|This information has been developed from one or more of these publications:
|Location||816816. Coastal ridges adjacent to the Point Wilson jetty.|
Site 42, Shelly ridges and saltmarsh, Point Wilson
Point Wilson Road. (Restricted to public access).
Commonwealth land (Department of Transport).
Adjacent to the Point Wilson jetty is an extensive belt of low, sparsely vegetated shelly ridges lying parallel to the coast and backed by a broad salt marsh. The salt marsh is a dense shrubland of Sclerostegia arbuscula (Shrubby Glasswort) around pools and open saline pans. The marsh also has a ridged shelly substrate although this is masked by the vegetation cover. North of the jetty, the frontal shell ridge zone is 60 m to 70 m wide, the ridges averaging 1 m in height with flattened crests spaced 8 m to 10 m apart. There is an irregular distribution of Sclerostegia arbuscula, Atriplex australasia (Grey Saltbush) and Sueda australis (Austral Seablite). 500 m north of the jetty is a broad, unvegetated cuspate zone coinciding with a slight change in coastal orientation. South of the jetty, the ridge zone narrows and there is a complex pattern of ridge convergence, indicating cut and fill episodes.
The ridges consist largely of bivalves, occurring as single and paired valves, large broken fragments and in finely comminuted form. The outermost ridge includes a distinctive band of small, unbroken gastropods. Although the growth of the outer ridges has been influenced by the emplacement of the rock embankment leading to the jetty, much of the ridge growth predates this structure.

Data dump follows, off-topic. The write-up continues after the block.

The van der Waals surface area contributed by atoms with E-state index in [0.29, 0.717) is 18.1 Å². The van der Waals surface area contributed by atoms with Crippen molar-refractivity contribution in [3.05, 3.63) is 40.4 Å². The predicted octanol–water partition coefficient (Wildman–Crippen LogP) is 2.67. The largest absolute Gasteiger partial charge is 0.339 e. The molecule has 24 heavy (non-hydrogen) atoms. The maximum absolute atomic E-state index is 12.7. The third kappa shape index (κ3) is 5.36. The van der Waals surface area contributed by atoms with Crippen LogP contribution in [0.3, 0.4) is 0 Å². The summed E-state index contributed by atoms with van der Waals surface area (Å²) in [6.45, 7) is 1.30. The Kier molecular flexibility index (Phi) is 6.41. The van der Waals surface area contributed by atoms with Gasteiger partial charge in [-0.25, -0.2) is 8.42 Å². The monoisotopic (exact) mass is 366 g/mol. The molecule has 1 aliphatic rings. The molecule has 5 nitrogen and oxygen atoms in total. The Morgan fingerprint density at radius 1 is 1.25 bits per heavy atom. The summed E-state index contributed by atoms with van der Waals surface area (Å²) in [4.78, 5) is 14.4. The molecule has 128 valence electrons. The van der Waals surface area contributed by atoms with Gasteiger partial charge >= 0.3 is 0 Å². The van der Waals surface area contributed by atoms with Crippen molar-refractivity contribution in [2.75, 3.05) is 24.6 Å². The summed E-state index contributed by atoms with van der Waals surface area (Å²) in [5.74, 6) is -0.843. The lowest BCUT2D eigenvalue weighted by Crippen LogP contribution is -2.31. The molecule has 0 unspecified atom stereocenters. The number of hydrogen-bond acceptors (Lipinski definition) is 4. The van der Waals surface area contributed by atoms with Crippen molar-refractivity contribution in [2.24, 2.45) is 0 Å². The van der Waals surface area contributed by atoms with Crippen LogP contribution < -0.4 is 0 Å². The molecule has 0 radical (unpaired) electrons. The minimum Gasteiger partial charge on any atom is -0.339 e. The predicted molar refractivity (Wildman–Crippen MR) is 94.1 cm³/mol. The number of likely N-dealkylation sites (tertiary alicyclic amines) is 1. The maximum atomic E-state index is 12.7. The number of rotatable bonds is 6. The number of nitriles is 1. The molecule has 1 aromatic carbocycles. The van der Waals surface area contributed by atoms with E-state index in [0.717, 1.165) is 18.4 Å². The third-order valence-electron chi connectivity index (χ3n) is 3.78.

The ridges have advanced in front of a low basalt bluff and have covered a basalt platform which may be seen at Point Wilson south of the jetty.
State. The ridges are an outstanding example of a shell-dominated coastal compartment and a rare example of actively prograding coastal ridges. The contrast in form and vegetation cover between the inner and outer ridges is of particular significance. The site has not been the subject of detailed geomorphological study and could form the basis of a major research project.
Class 1. Vegetation clearing and topographic changes due to building, excavation, extension of harbour facilities or emplacement of other structures would seriously degrade the site. If coastal facilities had to be extended, it would be preferable to locate these to the south of the jetty or west of Point Wilson. The ridges north of the jetty are the least disturbed, and preference should be given to retaining these in an unmodified form.
Site 42, Shelly beach ridges, Point Wilson